Title: Parents of disabled children and annual leave
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(Date Posted:14/08/2011 3:49 AM)
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if you work full-time, you're entitled to 28 days (pro-rata if you don't work full-time) annual holiday. Legislation came in in April which states that as a parent of a disabled child, you can take extra holiday to look after your child.
"The law says that parents who qualify must be allowed at least 13 weeks unpaid leave for each child. If the child is disabled, it is 18 weeks. "

"parents of disabled children born on or after 15th December 1994 can take leave up until the child’s 18th birthday."


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Peggythepirate
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RE:Parents of disabled children and annual leave
(Date Posted:17/08/2011 7:38 AM)

The legislation about annual leave is that your employer must give you a *minimum* of 28 days paid annual leave. This can include bank (public) holidays. Pro rata for part-time workers. Many employers give more.

The legislation about parental leave is over 10 years old.

Parents of all under fives can have up to 13 weeks unpaid parental leave. That is a total of 13 weeks unpaid parental leave to take before the child is five. Your employer can insist that you take it in blocks of a week.

Parents of disabled children (who get DLA) can have a total of 18 weeks unpaid parental leave to take before the child is 18. You can take it in blocks of one day.

In both cases, your employer can insist that you give at least three weeks' notice and can limit you to four weeks a year.

The leave is per child and both parents can take it.

Some employers are more generous.

Employers can make you postpone your parental leave but can't refuse to let you have it. They rarely make parents postpone it. The hoops they have to jump through to postpone it are complex.

You cannot 'suffer detriment' (legal term) for asking for parental leave.

There's more information on ACAS website and on Direct Gov.
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devineDeb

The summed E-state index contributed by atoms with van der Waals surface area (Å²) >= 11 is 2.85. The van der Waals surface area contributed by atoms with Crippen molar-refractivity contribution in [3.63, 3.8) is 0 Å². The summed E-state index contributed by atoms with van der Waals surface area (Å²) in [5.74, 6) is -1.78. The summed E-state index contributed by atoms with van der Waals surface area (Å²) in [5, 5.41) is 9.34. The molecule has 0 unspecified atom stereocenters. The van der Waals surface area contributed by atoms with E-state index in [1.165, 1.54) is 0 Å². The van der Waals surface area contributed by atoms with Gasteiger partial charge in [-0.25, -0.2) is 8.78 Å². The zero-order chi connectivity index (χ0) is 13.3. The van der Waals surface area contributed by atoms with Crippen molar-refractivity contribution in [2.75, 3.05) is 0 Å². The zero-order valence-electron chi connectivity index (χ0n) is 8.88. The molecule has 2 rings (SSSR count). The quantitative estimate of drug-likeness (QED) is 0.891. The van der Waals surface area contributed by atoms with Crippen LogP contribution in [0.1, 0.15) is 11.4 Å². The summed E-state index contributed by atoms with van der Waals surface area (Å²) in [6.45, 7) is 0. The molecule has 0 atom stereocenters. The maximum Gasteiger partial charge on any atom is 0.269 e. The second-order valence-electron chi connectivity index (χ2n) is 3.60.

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Re:Parents of disabled children and annual leave
(Date Posted:17/08/2011 9:36 AM)

 Just to add:  people who have caring responsibilities (for a child, elder or disabled person) are also entitled to apply for flexible working arrangements

http://www.direct.gov.uk/en/Employment/Employees/Flexibleworking/DG_10029491

Below are two useful excerpts from the direct gov site

You must:
  • be an employee, but not an agency worker or in the armed forces
  • have worked for your employer for 26 weeks' continuously before applying
  • not have made another application to work flexibly under the right during the past 12 months

You will then have the statutory right to ask if you:

  • have or expect to have parental responsibility of a child aged under 17
  • have or expect to have parental responsibility of a disabled child under 18 who receives Disability Living Allowance (DLA)
  • are the parent/guardian/special guardian/foster parent/private foster carer or as the holder of a residence order or the spouse, partner or civil partner of one of these and are applying to care for the child
  • are a carer who cares, or expects to be caring, for an adult who is a spouse, partner, civil partner or relative; or who although not related to you, lives at the same address as you

Flexible working' is a phrase that describes any working pattern adapted to suit your needs. Common types of flexible working are:
  • flexi time: choosing when to work (there's usually a core period during which you have to work)
  • annualised hours: your hours are worked out over a year (often set shifts with you deciding when to work the other hours)
  • compressed hours: working your agreed hours over fewer days
  • staggered hours: different starting, break and finishing times for employees in the same workplace
  • job sharing: sharing a job designed for one person with someone else
  • homeworking: working from home
  • part time: working less than the normal hours, perhaps by working fewer days per week

I hope that's useful

Disabled employees don't have a right to ask for flexible working as such, but you CAN ask for these kinds of flexible working arrangements as a reasonable adjustment to your disability
regards, Deb
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Re:Parents of disabled children and annual leave
(Date Posted:17/08/2011 11:14 AM)

 You can ask for flexible working; but there's no legal obligation for it to be done.
Peggythepirate
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RE:Parents of disabled children and annual leave
(Date Posted:17/08/2011 12:02 PM)

" You can ask for flexible working; but there's no legal obligation for it to be done."

You can ask.
Your request must be cosidered seriously.  (There is a stipulated procedure.)
You can only be turned down on one of the government's stipulated grounds. (Cost, insufficient work available at the time you want to work, etc)

An employer may have genuine business reasons for turning you down, if not, if you are a woman you might be able to claim 'indirect sex discrimination' because women tend to have more childcare responsibilities than men. If you are a married man you might be able to claim indirect marital discrimination in the same way. If you are a man in a workplace where women are allowed to work flexibly but men not, you might be able to claim direct sex discrimination.

An unmarried man who is turned down for flexible working might more have difficulty challenging the decision.

As Deb said, for disabled employees there is the possibility of 'reasonable adjustments' under the Equality Act.
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